The mining work has also continued without a most basic requirement – effluent treatment plant and sewage treatment plant at the mining site, Prajapati points out. "The mining work should have been stopped long ago. And the company should have been levied a heavy fine. But no such thing happened," he adds.

In some villages, the groundwater level has depleted over the past few years and villagers attribute it to the mining project. Women from Surkha village travel several kilometers outside for potable water. "This is new. Until five years ago, we had some water in the village and did not have to lug water every day," says Shilaben Kantharia.

The mine has affected the landscape around the villages

Sukanya Shantha/The Wire

Resisting lignite mining

The lignite mining project has a long history of resistance. Agricultural land, along with grazing land were acquired from the cluster of 12 adjoining villages in the coastal Ghogha taluka between 1994 and 1997. The locals estimate that villagers here lost anything between 40-100% of their land to the project. "We were paid a standard Rs 40,000 per bigha," Narendra, a local photographer, says.

The money, Narendra says, felt decent in 1994 but for those who had been dependent on this land, the years to come proved very challenging. "Several villagers have now taken a small patch of land in the neighboring villages on lease and are cultivating cotton and groundnut there," Narendra says.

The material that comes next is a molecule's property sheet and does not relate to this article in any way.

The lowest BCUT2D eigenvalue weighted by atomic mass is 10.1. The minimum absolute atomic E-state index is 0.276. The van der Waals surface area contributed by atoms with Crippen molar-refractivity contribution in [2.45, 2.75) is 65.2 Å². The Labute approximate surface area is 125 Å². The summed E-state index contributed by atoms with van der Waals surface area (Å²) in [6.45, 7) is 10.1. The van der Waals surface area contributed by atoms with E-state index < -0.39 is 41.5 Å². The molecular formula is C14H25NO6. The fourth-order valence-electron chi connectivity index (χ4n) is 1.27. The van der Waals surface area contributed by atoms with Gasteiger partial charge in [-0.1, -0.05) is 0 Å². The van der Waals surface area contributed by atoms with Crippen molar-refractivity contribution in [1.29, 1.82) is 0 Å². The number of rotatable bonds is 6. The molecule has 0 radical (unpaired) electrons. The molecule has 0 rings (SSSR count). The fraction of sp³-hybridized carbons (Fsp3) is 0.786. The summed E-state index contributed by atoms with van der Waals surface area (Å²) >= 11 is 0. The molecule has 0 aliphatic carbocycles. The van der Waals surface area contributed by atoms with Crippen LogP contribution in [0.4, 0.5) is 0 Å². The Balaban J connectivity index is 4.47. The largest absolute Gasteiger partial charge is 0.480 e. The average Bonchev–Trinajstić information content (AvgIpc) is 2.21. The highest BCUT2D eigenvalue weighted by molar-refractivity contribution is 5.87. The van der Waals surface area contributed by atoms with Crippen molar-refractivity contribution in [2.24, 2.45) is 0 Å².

They were dependent on others' land for work.

Bharat Jambucha says things get further complicated for the communities which were historically landless. "Most families belonging to the Dalit or other marginalized populations in the region never owned any land. They were dependent on others' land for work. Once villagers lost their land to the project, the landless were pushed out of the village," he adds. His organization, Prakrutik Kheti Juth, has been at the forefront, fighting for the rights of the villages affected in the lignite mining project.

In 2017, when the mining project finally took off, villagers from across 12 villages protested. The demonstration was disrupted after police used force and beat many protesters. More than 350 of them were booked for rioting.

The villagers, however, did not give up. Protests and hunger strikes have continued from time to time. A few villagers even sent a letter to the President of India threatening that they would commit suicide if the government did not return their land.

"We let them have our land for over 20 years," says Gohil.